The MSC is noteworthy today because it just released its annual report documenting the eco-label's fifteenth year since the first fishery was MSC certified. Some of the highlights from the annual report are included below.

The Highlights of MSC's Annual Report


  • MSC certified 40 new fisheries -- which is pretty good when you consider that a total of 256 fisheries are MSC certified, in 36 countries. There are 34 500 businesses that sell MSC certified products (which came from those certified fisheries) to consumers in 97 countries. 
  • MSC added the first certified fisheries in China and India. Although most MSC certified fisheries exist in developing countries, the MSC emphasized the strides that it has taken to improve accessibility to developing country fisheries. A total of 19 developing country fisheries are certified, with a further 11 in assessment.
  • IKEA committed to sell only MSC certified seafood in all of its stores globally. MSC has previously grown the eco-label by securing similar pledges, for example from Unilever and Walmart.
  • For some species, MSC certification is now the norm: for example, nearly half of whitefish (i.e. cod, haddock, pollock) and just over half of wild-caught salmon is MSC certified.  


  • Lobster certification grew a lot this year, largely because key lobster fisheries in Canada became certified -- 97% of Canadian Atlantic lobster is now MSC certified!
  • MSC also highlighted the strides that the fisheries of the North Atlantic and the Arctic have taken since the 1992 collapse of the Grand Banks cod fishery in Newfoundland. Now these fisheries are "world leaders in sustainability and good management", according to MSC.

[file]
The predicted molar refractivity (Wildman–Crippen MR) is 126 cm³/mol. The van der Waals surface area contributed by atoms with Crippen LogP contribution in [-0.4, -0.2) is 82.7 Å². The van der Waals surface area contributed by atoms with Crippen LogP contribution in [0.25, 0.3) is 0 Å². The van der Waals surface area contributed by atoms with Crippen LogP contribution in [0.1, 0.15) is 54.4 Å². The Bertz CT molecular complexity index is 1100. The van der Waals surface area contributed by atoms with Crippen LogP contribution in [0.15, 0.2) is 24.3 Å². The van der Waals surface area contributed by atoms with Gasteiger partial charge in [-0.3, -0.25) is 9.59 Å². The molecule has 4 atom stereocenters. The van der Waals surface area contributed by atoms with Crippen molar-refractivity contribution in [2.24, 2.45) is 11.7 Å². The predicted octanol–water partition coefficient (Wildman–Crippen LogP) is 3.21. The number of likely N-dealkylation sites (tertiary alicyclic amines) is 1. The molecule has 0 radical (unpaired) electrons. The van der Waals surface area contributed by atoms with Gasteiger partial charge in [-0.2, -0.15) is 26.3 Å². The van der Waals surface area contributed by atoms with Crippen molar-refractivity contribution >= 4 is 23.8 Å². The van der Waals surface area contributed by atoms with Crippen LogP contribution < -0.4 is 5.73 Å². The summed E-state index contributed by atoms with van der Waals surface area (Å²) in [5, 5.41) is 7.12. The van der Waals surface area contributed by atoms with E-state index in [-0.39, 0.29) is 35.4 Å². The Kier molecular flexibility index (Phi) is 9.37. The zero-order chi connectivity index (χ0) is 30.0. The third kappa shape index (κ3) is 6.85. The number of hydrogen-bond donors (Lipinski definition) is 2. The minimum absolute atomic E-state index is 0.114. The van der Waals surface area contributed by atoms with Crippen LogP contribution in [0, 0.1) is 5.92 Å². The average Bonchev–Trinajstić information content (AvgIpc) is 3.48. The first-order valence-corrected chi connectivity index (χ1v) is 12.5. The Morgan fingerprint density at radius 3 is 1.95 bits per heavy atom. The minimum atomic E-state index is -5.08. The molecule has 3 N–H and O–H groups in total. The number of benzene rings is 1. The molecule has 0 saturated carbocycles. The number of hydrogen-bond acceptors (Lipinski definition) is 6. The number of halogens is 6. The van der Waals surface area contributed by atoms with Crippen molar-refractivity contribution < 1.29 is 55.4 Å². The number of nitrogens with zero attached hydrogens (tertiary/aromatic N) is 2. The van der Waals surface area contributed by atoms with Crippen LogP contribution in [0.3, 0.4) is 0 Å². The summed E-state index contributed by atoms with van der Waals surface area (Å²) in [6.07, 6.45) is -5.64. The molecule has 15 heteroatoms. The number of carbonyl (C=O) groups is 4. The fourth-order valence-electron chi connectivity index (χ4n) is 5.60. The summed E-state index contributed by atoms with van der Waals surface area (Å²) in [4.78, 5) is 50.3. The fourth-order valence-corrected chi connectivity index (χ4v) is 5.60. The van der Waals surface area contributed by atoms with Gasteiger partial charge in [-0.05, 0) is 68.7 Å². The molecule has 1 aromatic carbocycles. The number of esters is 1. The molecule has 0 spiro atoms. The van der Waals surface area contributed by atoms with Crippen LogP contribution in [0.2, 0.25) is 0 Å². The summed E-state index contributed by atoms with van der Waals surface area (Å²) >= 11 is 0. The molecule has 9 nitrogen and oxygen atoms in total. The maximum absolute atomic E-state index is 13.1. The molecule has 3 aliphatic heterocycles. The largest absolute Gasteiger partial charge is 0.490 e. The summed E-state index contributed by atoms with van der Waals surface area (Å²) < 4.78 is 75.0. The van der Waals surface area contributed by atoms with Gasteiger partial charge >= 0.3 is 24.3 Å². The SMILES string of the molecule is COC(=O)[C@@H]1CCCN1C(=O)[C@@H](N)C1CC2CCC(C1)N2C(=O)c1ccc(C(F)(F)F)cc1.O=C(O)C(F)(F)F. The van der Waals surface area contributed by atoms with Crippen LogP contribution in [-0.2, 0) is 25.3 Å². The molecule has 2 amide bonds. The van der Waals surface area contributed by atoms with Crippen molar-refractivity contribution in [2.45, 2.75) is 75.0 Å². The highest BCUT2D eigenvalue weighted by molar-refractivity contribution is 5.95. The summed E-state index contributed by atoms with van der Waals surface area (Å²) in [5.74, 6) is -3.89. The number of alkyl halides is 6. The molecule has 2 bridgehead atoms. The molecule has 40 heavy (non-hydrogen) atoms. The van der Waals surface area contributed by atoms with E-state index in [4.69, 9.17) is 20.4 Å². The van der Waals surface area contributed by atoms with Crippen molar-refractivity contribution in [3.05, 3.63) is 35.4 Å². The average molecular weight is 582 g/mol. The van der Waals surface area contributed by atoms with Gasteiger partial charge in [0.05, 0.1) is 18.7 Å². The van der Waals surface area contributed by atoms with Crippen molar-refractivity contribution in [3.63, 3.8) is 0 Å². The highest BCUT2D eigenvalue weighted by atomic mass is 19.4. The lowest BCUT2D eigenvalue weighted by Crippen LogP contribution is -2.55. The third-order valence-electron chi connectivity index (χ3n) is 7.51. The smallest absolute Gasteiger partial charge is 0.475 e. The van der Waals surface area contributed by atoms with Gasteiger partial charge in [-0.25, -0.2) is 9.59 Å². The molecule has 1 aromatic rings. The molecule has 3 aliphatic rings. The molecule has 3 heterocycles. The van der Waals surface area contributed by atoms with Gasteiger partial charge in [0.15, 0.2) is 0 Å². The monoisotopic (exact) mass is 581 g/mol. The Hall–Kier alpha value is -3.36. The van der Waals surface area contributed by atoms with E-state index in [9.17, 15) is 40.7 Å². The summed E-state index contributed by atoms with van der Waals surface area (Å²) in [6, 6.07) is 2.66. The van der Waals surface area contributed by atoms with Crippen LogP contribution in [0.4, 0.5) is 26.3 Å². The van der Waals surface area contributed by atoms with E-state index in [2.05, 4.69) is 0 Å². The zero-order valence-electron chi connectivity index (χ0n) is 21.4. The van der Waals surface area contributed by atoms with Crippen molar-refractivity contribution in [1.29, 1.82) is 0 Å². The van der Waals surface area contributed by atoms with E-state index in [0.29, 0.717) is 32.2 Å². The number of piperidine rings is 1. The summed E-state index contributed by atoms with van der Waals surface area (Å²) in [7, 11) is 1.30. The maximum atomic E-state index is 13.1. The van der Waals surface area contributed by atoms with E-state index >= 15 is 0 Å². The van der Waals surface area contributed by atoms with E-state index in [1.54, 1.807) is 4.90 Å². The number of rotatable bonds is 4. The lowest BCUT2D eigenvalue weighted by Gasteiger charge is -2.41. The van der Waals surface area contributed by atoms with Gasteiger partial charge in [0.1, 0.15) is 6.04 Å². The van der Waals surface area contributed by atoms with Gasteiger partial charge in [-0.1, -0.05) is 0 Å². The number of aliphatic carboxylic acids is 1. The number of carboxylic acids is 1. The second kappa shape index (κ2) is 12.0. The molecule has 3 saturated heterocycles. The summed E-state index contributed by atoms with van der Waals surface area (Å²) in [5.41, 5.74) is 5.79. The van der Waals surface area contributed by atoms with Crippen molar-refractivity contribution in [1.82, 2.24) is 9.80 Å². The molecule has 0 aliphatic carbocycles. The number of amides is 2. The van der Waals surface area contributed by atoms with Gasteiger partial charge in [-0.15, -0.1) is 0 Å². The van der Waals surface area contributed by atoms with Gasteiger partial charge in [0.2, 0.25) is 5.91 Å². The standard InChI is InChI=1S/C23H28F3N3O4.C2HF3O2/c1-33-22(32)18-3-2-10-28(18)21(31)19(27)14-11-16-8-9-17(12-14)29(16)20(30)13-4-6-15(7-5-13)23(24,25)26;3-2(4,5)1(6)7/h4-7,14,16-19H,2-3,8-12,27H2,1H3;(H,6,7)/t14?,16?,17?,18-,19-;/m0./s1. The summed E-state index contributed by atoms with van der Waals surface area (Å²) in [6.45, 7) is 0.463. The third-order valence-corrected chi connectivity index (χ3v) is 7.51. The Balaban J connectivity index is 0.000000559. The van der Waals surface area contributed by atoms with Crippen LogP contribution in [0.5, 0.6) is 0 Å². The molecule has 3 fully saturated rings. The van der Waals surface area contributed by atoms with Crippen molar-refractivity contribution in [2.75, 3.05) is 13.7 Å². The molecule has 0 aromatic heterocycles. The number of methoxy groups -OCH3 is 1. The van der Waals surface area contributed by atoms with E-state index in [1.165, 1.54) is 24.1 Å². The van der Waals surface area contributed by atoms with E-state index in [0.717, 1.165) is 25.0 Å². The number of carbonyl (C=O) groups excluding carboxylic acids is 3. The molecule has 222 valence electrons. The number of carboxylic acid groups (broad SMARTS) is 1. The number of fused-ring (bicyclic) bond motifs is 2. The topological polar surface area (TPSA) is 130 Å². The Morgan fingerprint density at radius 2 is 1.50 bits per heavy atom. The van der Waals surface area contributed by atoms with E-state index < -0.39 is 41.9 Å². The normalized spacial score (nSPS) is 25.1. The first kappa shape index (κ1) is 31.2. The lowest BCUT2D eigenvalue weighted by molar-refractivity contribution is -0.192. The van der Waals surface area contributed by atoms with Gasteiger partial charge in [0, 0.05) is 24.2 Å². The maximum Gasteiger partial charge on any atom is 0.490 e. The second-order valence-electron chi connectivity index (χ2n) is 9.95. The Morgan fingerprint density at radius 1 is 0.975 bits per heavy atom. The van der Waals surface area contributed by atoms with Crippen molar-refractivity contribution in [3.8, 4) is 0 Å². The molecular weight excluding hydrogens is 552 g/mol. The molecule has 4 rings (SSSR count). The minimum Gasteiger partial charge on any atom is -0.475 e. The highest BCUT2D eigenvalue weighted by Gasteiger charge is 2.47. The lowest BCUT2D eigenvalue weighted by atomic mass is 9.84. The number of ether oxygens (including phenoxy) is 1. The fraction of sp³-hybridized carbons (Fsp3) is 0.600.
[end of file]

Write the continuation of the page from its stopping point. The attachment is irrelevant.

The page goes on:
• Overall, 73% of Canadian fisheries (by value) are engaged in the MSC process.


  • This year MSC completed its review process of the Fisheries Standard after two years of consultations with experts, NGOs and other actors. 
  • Based on the new Standard, the cumulative impacts that fisheries have on non-target species must be taken into account during fishery assessments. So, if a fishery that catches fish A is sustainable for fish A but creates adverse effects for the population of fish B, that is now something that is taken into account.
  • The Standard introduces new measures to protect vulnerable marine ecosystems like cold water coral. 
  • There is now a clearer MSC policy against forced labor: companies that have been successfully prosecuted for forced labor violations cannot be MSC certified. This was a response to rising public concern about forced labour in the seafood industry, based on US government reporting and media attention on the issue.


  • MSC surveyed 9000 seafood buyers from 15 countries across Europe, Asia, Australasia and North America. 
  • 41% of respondents look for sustainably sourced fish products, up from 36% in 2010. 
  •  33% recognize the MSC label, up from 25% in 2010.


Well, they did, anyway. MSC was part of a campaign led by the World Wildlife Fund UK to celebrate Earth Hour 2015 through #fishface selfies. A brief search of the hashtag now suggests that it is no longer primarily associated with environmental solidarity, however....


  • 75% of MSC revenue came from licensing the eco-label, while most of the rest emanated from donations
  •  Expenditures were split in roughly even proportion between three activities: policy and maintaining the Standard; education and awareness; and fisheries servicing and outreach. 

Not the Only Fish in the Sea, Hopefully: Two Ethical Issues to Consider When Buying Seafood

Contrary to the popular idiom there may not in fact be plenty of fish in the sea. Indeed, overfishing is threatening fish stocks worldwide. Meanwhile, industrial fishing can cause wider ecological damage and forced labour on fishing vessels is an endemic challenge. This week, I discuss two key ethical issues to do with the seafood industry. 

But first, here are some basic facts about the fishing and seafood industry: